Learn how to use naturally sweet fresh and dried figs in all kinds of baked goods, from breads and cakes to tarts and cookies.

By Sarah Zorn
August 18, 2020
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Credit: Meredith

If you thought figs were only for Newtons, you'll want to dig a little deeper to tap this Biblical fruits' potential as a baking ingredient. Whether dried or fresh (their peak season is late summer/early fall), they're deeply, intensely sweet. Which means, they'll allow you to go au natural, and cut back on sugar in your recipes. In fact, cooked figs were used as sweeteners for centuries, before refined sugars became a thing.

Baking With Figs

Take 8 ounces of figs (if they're dried, soak them in warm water first, until reconstituted and soft), then purée with ¼–⅓ cup water until smooth. This will allow you to effectively replace up to half of the fat in a recipe, and most, if not all, of the sugar.

Figs also add a nutritional boost to your baked goods. An excellent source of dietary fiber, and rich in complex carbohydrates and essential minerals, ½ cup of figs actually boasts as much calcium as ½ cup of milk. So hey, it takes some of the guilt away, when it comes to indulging in dessert.

When to Use Fresh or Dried Figs

How do you choose between using fresh or dried figs? Here are some basic guidelines along with favorite recipes to try. If you want to dry fresh figs, keep scrolling to get three ways to dry your own fresh figs.

Baking With Fresh Figs

Use them in ways that actually make use of their moisture, such as in cakes and muffins (it will keep them from getting stale, so they taste fresher, longer). And since they're stunningly gorgeous — teardrop-shaped, seed-flecked and supple, in shades ranging from the deepest purple to the palest green, as well as buttery brown and ivory white — it would be a pity not to showcase figs to their fullest. That's why they make truly showstopping pies and tarts, with the exposed fruit on display.

Fig and Honey Galette: Figs are almost too sweet, to pile into a traditional double crust pie. So not only does a rustic, free form galette create the perfect ratio between fruit and pastry, it's 100% easier than fussing with an actual pie.

Credit: Allrecipes Magazine

Fig Scones: Like raisins and currants, dried figs are a good addition to crumbly and buttery scones. But if you'd like a recipe that ensures a moister end product (to be honest, scones are often drier than we'd like, and get stale within a few hours), try this fresh fruit version, with an added element of wholesomeness from oats and wheat flour, and sweetness equally contributed by sugar, honey and of course, figs!

Credit: sueb

Fig Ricotta Cake: Fresh figs and ricotta cheese are already the best of friends. And they make perfect partners in this dense yet moist tea cake, elegantly accented by almond extract. Figs contribute their juicy flesh and silky syrup to the batter, then are presented in all their lovely glory, sliced and arranged on top.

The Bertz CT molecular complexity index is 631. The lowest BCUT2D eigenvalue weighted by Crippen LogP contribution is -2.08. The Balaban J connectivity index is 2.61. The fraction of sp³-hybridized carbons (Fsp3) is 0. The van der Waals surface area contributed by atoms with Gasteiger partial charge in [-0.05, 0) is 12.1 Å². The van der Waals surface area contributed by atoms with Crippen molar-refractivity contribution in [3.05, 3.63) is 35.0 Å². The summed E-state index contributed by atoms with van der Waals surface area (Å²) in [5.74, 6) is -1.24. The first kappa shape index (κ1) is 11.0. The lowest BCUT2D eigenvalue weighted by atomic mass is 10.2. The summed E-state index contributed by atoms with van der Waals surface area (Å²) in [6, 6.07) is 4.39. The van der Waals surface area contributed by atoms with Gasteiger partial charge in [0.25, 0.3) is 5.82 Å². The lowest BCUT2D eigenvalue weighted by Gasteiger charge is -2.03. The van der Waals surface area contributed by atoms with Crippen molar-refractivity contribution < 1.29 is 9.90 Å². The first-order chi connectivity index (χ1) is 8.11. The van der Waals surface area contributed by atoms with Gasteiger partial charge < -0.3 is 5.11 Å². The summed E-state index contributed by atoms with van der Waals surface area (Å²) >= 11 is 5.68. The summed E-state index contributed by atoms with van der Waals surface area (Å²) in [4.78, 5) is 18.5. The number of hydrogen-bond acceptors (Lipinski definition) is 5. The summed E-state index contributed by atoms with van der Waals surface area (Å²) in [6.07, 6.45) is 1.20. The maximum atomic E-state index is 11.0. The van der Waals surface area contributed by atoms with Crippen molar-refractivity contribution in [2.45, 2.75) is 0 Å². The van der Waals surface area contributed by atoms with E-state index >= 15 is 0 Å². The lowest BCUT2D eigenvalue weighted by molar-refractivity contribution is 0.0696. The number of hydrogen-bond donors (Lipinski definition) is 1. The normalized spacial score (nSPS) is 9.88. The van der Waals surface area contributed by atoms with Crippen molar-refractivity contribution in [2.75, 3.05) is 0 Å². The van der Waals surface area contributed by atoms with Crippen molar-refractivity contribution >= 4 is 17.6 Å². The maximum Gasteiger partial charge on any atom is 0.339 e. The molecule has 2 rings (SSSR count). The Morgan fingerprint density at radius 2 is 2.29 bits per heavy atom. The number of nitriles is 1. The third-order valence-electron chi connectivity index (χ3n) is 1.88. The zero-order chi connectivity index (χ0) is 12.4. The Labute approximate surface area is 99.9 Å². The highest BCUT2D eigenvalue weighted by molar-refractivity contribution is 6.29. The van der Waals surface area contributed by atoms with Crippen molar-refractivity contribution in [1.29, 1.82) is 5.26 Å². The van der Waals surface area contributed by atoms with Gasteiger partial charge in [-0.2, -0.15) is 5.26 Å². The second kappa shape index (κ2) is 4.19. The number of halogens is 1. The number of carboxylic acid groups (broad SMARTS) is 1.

Credit: lutzflcat

Baking With Dried Figs

Needless to say, dried have a much lower moisture content, so are good in preparations where they need to hold their shape, and not create a soppy batter. Think breads, scones, biscotti, and of course, paste-filled cookies like Newtons!

Fig Newton-ish Cookies: While Newtons are the undisputed king of dried fig recipes, it's still possible to one-up a classic. Wheat flour and walnuts form a crumbly, preservative-free crust for the beloved bar cookie, and there's no artificial corn syrup in the puréed fruit filling, comprised of fruit, honey, vanilla extract, and orange juice.

Credit: Kim

Fig and Raisin Bread: Move over, plain old raisin bread. This crusty, cornmeal-dusted loaf is dotted with roughly chopped dried figs, that plump up during the resting and baking process so they're appealingly chewy and only slightly sugary....helping create a bread that's equally ideal for either sweet or savory uses.

Credit: Diana71

Chocolate Fig Biscotti: These double-baked Italian cookies are ideal for dipping in coffee or dessert wine. Which means you can't add anything to the batter that will present them from drying out and crisping up. That's where dried figs come into play, with a texture that mimics raisins, but a flavor that's infinitely more complex.

Credit: Kim

Fig Hazelnut Cheesecake: This recipe takes figs and all of their classic, perfectly complementary partners (honey, hazelnuts, bourbon, cheese), and combines them in a totally unexpected way. This chic cheesecake is utterly indulgent and has serious eye-appeal, thanks to autumn-colored layers of vanilla cookie crust, fruit and nuts, a sour cream, buttermilk, and cream cheese-based cake, and a spiked honey drizzle on top.

Credit: Sandra Garth

How to Dry Fresh Figs

If your recipe calls for dried figs but you only have fresh, here are three ways to dry figs. To store dried figs, first let them cool. Store in an airtight container in the fridge or freezer.

Use a Dehydrator: Cut washed figs into quarters. Place on a dehydrator rack cut-side down, and dry for 8 hours on 135 degrees F (or the fruit setting).

Dry in the Sun: Wash and thoroughly dry figs. Cut in half and place cut-side down on a wooden or wire rack covered with cheesecloth. Cover the figs with more cheesecloth, tucking it tightly underneath the rack. Place in direct sunlight for 2–3 days, flipping the figs to the other side every 12 hours or so.

Dry in the Oven: Cut washed figs in half. Place on a wire rack in the oven cut-side up, and bake at 140 degrees F for 36 hours, flipping figs to the other side every 12 hours or so.